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THE O.J. SIMPSON MURDER TRIAL : D.A. Employee Sues Prosecutor Darden

June 06, 1995|HENRY WEINSTEIN

A Los Angeles County district attorney's office employee filed suit Monday against a lead prosecutor in the O.J. Simpson case and several office investigators, alleging that they intimidated her in an effort to get negative information about Simpson's relationship with his first wife.

Pamela O. Mills asks for $12 million in damages in the suit filed in Los Angeles federal court, contending that her civil rights were violated by Deputy Dist. Atty. Christopher Darden and the investigators when they tried to force her to disclose alleged mistreatment of Marquerite Simpson Thomas by Simpson. They erroneously believed that she was a friend of the former football star's first wife, the suit says.

According to the suit, an unnamed investigator confronted her with "a concocted and false story" that included the following details: She had been a schoolmate of Thomas', had attended baby showers for all three of Simpson's children, had provided support to Thomas during her divorce from Simpson and had "personal knowledge that, during the Simpsons' marriage, Mr. Simpson would beat his wife, lock her in a closet and go out to procure prostitutes."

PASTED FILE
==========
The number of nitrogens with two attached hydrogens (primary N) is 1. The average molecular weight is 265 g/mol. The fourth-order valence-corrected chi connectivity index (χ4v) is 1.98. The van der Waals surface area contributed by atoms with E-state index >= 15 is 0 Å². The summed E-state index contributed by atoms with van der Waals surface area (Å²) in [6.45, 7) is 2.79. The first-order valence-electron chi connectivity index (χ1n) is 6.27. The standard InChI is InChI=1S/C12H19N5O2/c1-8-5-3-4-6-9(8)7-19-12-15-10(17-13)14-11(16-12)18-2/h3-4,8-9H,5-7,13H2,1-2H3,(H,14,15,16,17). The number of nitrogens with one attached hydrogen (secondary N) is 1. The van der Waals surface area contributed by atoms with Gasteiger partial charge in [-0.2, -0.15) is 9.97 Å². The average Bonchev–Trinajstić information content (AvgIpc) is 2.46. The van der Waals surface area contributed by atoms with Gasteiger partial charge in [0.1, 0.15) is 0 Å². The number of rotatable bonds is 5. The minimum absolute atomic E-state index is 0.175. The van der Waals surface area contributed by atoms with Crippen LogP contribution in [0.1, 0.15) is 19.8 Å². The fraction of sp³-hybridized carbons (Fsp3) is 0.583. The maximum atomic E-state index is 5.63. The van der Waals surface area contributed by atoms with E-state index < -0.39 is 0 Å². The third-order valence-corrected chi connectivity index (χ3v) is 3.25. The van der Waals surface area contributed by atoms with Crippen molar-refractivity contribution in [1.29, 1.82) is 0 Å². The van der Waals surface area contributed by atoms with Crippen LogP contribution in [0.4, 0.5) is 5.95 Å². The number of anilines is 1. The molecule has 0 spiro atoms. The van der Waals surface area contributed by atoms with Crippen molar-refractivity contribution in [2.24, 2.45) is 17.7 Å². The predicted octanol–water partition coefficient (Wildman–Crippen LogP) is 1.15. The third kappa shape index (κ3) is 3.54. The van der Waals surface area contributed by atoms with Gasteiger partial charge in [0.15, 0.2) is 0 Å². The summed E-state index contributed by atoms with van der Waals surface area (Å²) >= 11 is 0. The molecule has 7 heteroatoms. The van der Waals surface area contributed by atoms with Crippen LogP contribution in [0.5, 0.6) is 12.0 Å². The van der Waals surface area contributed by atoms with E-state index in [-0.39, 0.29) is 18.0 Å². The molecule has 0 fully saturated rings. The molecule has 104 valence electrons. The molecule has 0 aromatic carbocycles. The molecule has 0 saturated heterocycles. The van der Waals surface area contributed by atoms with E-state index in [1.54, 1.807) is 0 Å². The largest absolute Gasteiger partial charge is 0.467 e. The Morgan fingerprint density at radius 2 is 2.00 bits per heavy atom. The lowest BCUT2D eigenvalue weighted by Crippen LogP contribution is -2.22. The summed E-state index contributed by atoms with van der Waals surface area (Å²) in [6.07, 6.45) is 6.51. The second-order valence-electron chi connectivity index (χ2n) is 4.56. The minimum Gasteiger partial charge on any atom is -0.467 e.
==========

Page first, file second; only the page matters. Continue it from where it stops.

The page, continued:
When Mills denied knowing Thomas, she was "ridiculed and castigated" by an investigator, the suit says, adding that the investigator acted at Darden's direction. Under threat of going to jail, Mills submitted to a polygraph examination, the suit says.

Mills is identified in the suit as a 15-year employee of the district attorney's office. A directory of employees shows that she works in the office's Bureau of Investigations in Downey.

Darden was unavailable for comment, but a spokeswoman for the office said: "We are confident that all aspects of the investigation are being handled properly and professionally."

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